After winning his own seat in north London, Corbyn said May's attempt to win a bigger mandate had backfired.
"The mandate she's got is lost Conservative seats, lost votes, lost support and lost confidence," he said.
"I would have thought that's enough to go, actually, and make way for a government that will be truly representative of all of the people of this country."
Labour finance spokesman John McDonnell told BBC radio: "We'll put ourselves forward to serve the country and form a minority government and the reason for that is I don't think the Conservative Party is stable, I don't think the prime minister is stable ... I think she is a lame duck prime minister."
McDonnell also said Labour would not do a coalition deal with any other party.
Sky News said the Conservatives were in talks with Northern Ireland's Democratic Unionist Party (DUP), a natural ally, which won 10 seats.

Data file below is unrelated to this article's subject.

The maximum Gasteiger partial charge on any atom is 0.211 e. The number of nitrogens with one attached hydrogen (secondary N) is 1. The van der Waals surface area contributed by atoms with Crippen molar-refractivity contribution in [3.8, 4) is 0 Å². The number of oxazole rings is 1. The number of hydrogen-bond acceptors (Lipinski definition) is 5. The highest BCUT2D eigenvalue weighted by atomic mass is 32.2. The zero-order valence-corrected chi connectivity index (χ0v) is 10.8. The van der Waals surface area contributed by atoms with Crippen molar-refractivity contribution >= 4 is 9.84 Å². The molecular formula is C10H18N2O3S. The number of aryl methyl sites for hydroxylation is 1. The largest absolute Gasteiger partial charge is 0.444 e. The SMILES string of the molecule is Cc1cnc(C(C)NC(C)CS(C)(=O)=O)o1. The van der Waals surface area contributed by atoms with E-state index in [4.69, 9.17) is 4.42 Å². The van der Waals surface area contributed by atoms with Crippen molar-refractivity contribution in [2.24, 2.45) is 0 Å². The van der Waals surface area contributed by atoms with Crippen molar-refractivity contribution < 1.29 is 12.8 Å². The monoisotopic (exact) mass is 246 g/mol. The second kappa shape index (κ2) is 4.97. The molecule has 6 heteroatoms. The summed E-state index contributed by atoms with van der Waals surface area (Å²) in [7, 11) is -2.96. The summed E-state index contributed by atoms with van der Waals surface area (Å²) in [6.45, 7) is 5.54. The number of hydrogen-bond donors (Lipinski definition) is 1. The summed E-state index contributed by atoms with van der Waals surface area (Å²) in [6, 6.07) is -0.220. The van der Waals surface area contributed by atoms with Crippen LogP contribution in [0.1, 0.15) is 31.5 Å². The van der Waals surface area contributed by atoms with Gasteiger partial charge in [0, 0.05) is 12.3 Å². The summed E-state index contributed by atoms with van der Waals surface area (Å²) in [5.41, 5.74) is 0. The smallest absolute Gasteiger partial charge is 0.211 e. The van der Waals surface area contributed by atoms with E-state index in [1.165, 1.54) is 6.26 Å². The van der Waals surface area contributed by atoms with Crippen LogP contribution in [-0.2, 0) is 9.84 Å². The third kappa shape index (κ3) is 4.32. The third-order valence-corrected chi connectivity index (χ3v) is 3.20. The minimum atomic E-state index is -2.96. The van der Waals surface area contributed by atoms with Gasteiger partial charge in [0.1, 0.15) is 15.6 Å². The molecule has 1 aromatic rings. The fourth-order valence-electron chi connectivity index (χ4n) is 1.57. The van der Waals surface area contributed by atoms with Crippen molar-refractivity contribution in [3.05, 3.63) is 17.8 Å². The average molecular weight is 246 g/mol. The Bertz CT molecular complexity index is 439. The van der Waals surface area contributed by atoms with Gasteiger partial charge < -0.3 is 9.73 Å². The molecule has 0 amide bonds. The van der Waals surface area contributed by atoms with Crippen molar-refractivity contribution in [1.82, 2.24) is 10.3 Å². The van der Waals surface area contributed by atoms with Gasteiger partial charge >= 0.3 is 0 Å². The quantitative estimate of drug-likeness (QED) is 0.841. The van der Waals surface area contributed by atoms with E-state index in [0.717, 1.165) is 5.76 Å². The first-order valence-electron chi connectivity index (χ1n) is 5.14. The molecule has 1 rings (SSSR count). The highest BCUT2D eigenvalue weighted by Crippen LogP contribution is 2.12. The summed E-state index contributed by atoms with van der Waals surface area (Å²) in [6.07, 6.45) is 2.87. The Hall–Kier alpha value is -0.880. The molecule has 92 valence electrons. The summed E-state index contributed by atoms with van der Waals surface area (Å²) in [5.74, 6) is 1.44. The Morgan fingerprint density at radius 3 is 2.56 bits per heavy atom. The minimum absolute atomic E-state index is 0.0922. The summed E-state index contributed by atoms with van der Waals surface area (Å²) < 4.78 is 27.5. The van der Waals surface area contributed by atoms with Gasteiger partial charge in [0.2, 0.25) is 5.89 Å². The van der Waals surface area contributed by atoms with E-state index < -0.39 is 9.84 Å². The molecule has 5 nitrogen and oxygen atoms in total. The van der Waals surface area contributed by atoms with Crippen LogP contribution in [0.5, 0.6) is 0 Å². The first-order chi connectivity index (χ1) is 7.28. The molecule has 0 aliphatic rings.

But Labour had potential allies too, not least the Scottish National Party (SNP) who suffered major setbacks but still won a majority of Scottish seats.
From the EU's perspective, the upset meant a possible delay in the start of Brexit talks and an increased risk that negotiations would fail.
"We need a government that can act," EU Budget Commissioner Guenther Oettinger told German broadcaster Deutschlandfunk. "With a weak negotiating partner, there's a danger that the negotiations will turn out badly for both sides."
Conservative member of parliament Anna Soubry was the first in the party to disavow May in public, calling on the prime minister to "consider her position".
"I'm afraid we ran a pretty dreadful campaign," Soubry said.